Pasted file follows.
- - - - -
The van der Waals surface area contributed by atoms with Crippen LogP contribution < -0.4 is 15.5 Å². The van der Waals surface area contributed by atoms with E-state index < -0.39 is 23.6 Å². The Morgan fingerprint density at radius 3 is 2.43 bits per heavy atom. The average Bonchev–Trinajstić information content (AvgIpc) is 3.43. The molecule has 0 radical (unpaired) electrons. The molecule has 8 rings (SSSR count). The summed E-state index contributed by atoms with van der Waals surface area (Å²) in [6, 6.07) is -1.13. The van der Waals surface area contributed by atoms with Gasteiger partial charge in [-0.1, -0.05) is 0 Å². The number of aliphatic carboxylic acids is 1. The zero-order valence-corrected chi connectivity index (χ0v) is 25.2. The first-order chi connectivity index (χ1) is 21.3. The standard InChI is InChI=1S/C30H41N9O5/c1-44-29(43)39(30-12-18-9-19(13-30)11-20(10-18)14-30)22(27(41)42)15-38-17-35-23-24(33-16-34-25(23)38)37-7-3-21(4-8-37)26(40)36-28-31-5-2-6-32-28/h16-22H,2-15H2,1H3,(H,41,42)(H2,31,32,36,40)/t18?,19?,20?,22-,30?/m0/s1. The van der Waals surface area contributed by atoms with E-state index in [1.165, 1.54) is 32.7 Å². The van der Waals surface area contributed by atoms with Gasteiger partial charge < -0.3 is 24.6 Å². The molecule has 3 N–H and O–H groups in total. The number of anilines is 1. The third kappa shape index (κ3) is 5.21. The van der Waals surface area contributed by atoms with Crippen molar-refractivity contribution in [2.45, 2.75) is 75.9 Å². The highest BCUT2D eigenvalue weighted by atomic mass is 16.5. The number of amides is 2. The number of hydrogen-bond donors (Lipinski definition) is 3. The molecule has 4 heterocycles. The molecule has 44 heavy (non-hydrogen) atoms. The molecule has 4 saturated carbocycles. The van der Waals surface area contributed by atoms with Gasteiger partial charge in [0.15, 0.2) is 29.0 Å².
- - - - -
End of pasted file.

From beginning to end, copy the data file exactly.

The van der Waals surface area contributed by atoms with Crippen LogP contribution < -0.4 is 15.5 Å². The van der Waals surface area contributed by atoms with E-state index < -0.39 is 23.6 Å². The Morgan fingerprint density at radius 3 is 2.43 bits per heavy atom. The average Bonchev–Trinajstić information content (AvgIpc) is 3.43. The molecule has 0 radical (unpaired) electrons. The molecule has 8 rings (SSSR count). The summed E-state index contributed by atoms with van der Waals surface area (Å²) in [6, 6.07) is -1.13. The van der Waals surface area contributed by atoms with Gasteiger partial charge in [-0.1, -0.05) is 0 Å². The number of aliphatic carboxylic acids is 1. The zero-order valence-corrected chi connectivity index (χ0v) is 25.2. The first-order chi connectivity index (χ1) is 21.3. The standard InChI is InChI=1S/C30H41N9O5/c1-44-29(43)39(30-12-18-9-19(13-30)11-20(10-18)14-30)22(27(41)42)15-38-17-35-23-24(33-16-34-25(23)38)37-7-3-21(4-8-37)26(40)36-28-31-5-2-6-32-28/h16-22H,2-15H2,1H3,(H,41,42)(H2,31,32,36,40)/t18?,19?,20?,22-,30?/m0/s1. The van der Waals surface area contributed by atoms with E-state index in [1.165, 1.54) is 32.7 Å². The van der Waals surface area contributed by atoms with Gasteiger partial charge < -0.3 is 24.6 Å². The molecule has 3 N–H and O–H groups in total. The number of anilines is 1. The third kappa shape index (κ3) is 5.21. The van der Waals surface area contributed by atoms with Crippen molar-refractivity contribution in [2.45, 2.75) is 75.9 Å². The highest BCUT2D eigenvalue weighted by atomic mass is 16.5. The number of amides is 2. The number of hydrogen-bond donors (Lipinski definition) is 3. The molecule has 4 heterocycles. The molecule has 44 heavy (non-hydrogen) atoms. The molecule has 4 saturated carbocycles. The van der Waals surface area contributed by atoms with Gasteiger partial charge in [0.15, 0.2) is 29.0 Å².